Depth Over Breadth Student Spotlight: Ben Zhang


Today’s Depth Over Breadth student spotlight is Ben Zhang.

Ben’s nominator shared,
“Humans is one of his few commitments at W&M, but he excels at it in an extraordinary way that I do not think it would be where it is today without his thoughtful guidance and leadership.”

When asked to reflect on Depth Over Breadth, Ben shared,

Honestly, I think so many people on this campus exemplify fine leadership in their lives without even realizing it. Leadership can be as simple as taking the initiative in a class discussion or settling a conflict between friends. In some ways, we are literally “leading” our lives, and just like any other type of leadership, leading ourselves well requires a serious sense of mission, as well as a keen artistry in creative maneuvers. A lot of how I lead comes from my reflections on my own experiences working with other people, so perhaps my leadership style is simply an extension of my life.

On behalf of the Office of Student Leadership Development, thank you, Ben for your leadership and commitment!

Ben Zhang HoWM_DepthOverBreadth

Ben Zhang wanted to share this picture along with the following students who are members of the Humans of William & Mary team: Sarah Garratt (’16), Anna Booman (’18), Siobhan Doherty (’19), Dani Aron-Schiavone (’17) Jack Zhang (’18), Brenna Cowardin (’19), Rahul Truter (’19), Allison Shomaker (’16)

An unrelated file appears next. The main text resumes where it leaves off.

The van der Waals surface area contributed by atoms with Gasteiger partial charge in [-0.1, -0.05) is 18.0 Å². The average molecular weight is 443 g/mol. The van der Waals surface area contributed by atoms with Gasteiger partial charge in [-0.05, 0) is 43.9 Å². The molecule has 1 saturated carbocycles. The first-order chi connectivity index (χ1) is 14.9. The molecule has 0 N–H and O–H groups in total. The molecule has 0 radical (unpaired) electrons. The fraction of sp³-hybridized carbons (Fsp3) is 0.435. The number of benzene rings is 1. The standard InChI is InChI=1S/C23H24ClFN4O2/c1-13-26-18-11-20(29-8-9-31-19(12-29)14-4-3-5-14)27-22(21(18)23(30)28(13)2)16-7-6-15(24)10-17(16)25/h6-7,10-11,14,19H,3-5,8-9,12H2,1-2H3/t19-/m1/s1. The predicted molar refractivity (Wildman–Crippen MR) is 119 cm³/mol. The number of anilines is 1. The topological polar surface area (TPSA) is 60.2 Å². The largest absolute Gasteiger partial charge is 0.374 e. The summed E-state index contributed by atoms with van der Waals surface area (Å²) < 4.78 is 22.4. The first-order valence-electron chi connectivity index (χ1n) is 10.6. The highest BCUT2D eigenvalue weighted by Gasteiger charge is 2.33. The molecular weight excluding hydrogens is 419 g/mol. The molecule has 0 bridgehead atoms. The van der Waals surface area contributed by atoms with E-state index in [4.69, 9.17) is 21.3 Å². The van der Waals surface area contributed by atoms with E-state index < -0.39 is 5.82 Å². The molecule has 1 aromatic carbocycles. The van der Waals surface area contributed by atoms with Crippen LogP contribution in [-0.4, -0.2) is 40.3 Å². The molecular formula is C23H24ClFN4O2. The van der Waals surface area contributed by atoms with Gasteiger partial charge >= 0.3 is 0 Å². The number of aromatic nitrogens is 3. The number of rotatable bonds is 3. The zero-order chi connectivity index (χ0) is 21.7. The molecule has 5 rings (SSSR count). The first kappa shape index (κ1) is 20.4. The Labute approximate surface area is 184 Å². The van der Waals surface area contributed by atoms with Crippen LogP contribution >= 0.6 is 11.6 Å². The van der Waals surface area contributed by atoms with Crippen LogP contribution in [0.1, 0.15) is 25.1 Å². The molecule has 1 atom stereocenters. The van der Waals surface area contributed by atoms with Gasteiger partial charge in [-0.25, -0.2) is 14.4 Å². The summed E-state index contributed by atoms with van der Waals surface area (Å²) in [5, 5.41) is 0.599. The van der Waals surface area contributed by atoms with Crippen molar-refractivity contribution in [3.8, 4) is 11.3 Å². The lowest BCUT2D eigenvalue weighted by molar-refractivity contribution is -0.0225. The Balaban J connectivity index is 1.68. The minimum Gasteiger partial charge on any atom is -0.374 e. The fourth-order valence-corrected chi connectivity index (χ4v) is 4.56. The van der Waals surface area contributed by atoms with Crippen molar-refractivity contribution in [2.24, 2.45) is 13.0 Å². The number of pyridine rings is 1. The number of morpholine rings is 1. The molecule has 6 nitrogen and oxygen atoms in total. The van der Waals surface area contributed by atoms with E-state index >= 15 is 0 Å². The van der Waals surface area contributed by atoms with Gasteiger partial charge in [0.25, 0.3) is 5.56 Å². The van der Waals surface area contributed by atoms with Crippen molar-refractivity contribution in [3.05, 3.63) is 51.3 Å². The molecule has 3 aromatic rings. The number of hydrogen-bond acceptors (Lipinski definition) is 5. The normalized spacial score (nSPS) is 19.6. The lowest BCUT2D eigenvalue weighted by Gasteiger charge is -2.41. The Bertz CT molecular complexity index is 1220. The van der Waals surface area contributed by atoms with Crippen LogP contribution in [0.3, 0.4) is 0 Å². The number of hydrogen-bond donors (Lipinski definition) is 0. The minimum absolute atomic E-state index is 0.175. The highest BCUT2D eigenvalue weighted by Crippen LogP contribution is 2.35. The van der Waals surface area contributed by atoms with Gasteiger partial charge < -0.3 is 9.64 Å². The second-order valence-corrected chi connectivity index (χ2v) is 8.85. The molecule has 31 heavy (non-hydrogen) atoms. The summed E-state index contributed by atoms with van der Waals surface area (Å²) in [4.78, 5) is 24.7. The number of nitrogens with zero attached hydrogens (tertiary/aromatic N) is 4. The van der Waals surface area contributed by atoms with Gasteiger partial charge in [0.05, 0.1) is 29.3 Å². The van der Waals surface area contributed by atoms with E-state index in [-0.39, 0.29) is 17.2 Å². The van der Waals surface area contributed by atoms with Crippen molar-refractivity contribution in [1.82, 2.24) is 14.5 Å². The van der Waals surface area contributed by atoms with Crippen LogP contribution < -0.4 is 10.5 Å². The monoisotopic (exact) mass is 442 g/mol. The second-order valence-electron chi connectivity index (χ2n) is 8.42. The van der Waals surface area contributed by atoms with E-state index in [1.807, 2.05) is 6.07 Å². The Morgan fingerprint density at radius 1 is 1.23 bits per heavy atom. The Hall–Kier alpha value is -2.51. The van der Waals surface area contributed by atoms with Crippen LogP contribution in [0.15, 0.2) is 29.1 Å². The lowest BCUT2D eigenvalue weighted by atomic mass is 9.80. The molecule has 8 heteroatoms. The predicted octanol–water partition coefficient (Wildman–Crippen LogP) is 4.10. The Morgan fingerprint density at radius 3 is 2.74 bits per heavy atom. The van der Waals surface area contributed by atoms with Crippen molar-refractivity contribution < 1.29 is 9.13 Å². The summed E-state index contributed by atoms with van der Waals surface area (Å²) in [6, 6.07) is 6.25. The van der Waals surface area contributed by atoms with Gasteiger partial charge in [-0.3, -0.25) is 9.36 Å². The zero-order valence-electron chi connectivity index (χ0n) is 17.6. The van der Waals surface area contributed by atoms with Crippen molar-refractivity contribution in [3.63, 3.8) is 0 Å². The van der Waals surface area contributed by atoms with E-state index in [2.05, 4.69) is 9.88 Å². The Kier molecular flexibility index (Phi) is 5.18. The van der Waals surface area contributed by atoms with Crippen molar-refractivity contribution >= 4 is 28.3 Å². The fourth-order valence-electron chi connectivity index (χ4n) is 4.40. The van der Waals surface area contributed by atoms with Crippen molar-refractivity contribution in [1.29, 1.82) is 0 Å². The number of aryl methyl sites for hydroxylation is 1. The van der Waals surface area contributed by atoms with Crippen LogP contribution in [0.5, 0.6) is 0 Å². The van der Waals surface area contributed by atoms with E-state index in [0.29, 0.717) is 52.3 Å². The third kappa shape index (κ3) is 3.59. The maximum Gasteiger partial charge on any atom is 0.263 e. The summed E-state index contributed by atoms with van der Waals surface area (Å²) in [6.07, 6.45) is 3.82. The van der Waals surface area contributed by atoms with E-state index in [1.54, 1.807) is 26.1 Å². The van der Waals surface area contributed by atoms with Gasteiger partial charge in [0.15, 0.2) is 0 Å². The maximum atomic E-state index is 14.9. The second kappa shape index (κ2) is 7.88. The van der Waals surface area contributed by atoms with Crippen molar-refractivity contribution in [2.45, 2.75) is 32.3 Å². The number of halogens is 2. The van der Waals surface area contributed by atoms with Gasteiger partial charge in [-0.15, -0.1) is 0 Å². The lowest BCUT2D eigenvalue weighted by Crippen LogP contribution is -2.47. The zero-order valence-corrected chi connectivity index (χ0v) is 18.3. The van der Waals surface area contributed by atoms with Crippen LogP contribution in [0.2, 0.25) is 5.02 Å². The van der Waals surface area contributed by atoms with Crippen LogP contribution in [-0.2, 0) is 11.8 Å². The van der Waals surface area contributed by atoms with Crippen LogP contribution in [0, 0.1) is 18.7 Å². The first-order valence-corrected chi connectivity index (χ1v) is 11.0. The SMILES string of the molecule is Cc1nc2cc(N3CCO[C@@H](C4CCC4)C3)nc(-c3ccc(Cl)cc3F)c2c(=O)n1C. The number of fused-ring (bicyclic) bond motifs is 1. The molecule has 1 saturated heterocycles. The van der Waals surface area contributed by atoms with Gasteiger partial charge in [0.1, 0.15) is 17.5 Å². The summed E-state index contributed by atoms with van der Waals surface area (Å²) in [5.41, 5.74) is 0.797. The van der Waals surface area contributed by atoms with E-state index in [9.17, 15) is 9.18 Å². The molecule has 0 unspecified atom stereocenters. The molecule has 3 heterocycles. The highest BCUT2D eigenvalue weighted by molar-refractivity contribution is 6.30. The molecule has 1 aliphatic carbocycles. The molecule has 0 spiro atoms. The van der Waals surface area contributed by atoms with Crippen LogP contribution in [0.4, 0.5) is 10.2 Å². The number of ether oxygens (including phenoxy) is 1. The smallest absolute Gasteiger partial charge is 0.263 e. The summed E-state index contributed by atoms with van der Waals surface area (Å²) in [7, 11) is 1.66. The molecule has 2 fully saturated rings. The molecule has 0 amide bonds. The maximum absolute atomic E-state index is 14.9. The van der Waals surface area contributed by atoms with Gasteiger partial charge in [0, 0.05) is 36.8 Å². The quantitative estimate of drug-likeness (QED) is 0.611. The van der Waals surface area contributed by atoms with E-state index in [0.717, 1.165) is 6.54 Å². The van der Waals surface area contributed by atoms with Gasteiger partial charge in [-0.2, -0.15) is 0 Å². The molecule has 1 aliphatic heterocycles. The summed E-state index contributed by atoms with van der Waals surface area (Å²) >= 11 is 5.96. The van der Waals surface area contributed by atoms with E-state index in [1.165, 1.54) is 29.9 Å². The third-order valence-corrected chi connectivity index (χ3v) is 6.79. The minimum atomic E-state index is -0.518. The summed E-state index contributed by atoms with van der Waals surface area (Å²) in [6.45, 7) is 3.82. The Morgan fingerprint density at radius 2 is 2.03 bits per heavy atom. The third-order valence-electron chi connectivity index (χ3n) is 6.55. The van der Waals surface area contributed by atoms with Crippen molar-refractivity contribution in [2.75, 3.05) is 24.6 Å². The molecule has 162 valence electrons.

Depth Over Breadth Student Spotlight: TJ Soroka

Today’s Depth Over Breadth Student Spotlight is TJ Soroka:

TJ’s nominator shared,

“As a student leader on campus, TJ proves that you can be a role model on campus without overbooking yourself.”

When asked to reflect on Depth Over Breadth, TJ shared,

“I think I would best describe my leadership style as the perfect mix of Henry Clay and Leslie Knope. I am hard-working and passionate, but at the same time I foster a fun-loving environment. I think this relates back to the Depth Over Breadth initiative because by focusing your efforts into only those things which you are passionate about, you create a positive and more enjoyable experience not only for yourself, but for the community around you.”